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The state of daycare

Daycare is now a fact of life for many Canadian families but for most of the past century it's been the subject of fierce debate. Turn-of-the-century day nurseries were considered little more than "child farms" by many, while politicians of the 1950s blamed juvenile delinquency on daycares and "crèches." More recently a debate has swirled around the merits of universal daycare versus traditional parenting. CBC Archives looks at the changing face of daycare, from its charitable beginnings more than a century ago to the ongoing fight for a federally funded system.

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It's 1984 and waiting lists for day-care centres are growing longer by the day. Women's rights groups are stepping up pressure on the Liberal government for a fully funded universal system for all Canadian parents. In the clip from The Journal, Barbara Frum challenges the notion of free daycare for all, saying feminists "want it all -- now." 
. According to this clip, of the one million children requiring some form of care outside the home, only 1 in 10 was registered in a licensed day-care centre. With more than half of women employed outside the home, women's rights groups were in the midst of a massive campaign for a national daycare system.
. The Canadian daycare Advocacy Association (now the Child Care Advocacy Association of Canada) was founded in 1983 and was a key player in this effort.

. In this clip Barbara Frum criticizes the notion of universal daycare, saying women's groups "will stop at nothing short of a nationwide system."
. Feminist groups have been lobbying for a national system since the late 1960s, with their demands including a universal, free program.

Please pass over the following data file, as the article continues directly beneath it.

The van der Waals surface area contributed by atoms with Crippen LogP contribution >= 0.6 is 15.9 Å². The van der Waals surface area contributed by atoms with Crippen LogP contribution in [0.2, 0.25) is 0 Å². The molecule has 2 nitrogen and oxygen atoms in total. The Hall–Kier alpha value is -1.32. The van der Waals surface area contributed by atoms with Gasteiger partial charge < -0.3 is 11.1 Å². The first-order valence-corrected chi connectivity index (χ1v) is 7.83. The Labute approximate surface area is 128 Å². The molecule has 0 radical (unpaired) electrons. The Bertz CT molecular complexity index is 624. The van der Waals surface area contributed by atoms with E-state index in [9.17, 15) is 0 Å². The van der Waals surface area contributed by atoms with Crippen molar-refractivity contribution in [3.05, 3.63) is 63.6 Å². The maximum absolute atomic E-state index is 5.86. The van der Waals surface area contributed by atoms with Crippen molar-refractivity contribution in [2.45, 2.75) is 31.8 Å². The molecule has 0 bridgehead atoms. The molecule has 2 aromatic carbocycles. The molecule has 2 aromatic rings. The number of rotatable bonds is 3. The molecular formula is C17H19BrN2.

. In 1982 Jean Suavé established the first daycare on Parliament Hill.

. By 1983 the total federal and provincial spending on daycare was $375 million; more than three times the 1979 amount. Parents spent roughly the same as government.
. By the time of this clip the issue of universal daycare had become a hotly debated topic. Liberal Prime Minister John Turner had just appointed Katie Cooke, the former president of the Canadian Advisory Council on the Status of Women, to head a child care task force to examine the state of daycare across the country.

. When Turner called an election in July 1984 (two months after this clip aired) Conservative leader Brian Mulroney promised a national daycare system as part of his campaign.
. After his landslide win in September 1984 Mulroney set up a special Parliamentary committee on daycare. After hearing back from the committee and Katie Cooke's task force, Mulroney's government announced a $3-billion National Child Care Strategy to reform federal child care funding in December 1987.

. Introduced in the house in July 1988, Bill C-144 would have shifted federal-provincial responsibilities for daycare and allowed for direct funding of commercial day centres. The seven-year plan was supposed to have created 200,000 new daycare spots.
. The Tory bill died in the Senate following an election call in November 1988.
. Mulroney tried to revive the bill in another form four years later, but it was eventually taken off the table in 1992 after a national survey shifted Tory priorities to child poverty.
Medium: Television
Program: The Journal
Broadcast Date: May 24, 1984
Guest(s): Judy Erola, Chaviva Hosek, Michael Krashinksy
Host: Bill Cameron
Moderator: Barbara Frum
Duration: 12:22

Last updated: March 28, 2012

Page consulted on June 9, 2014

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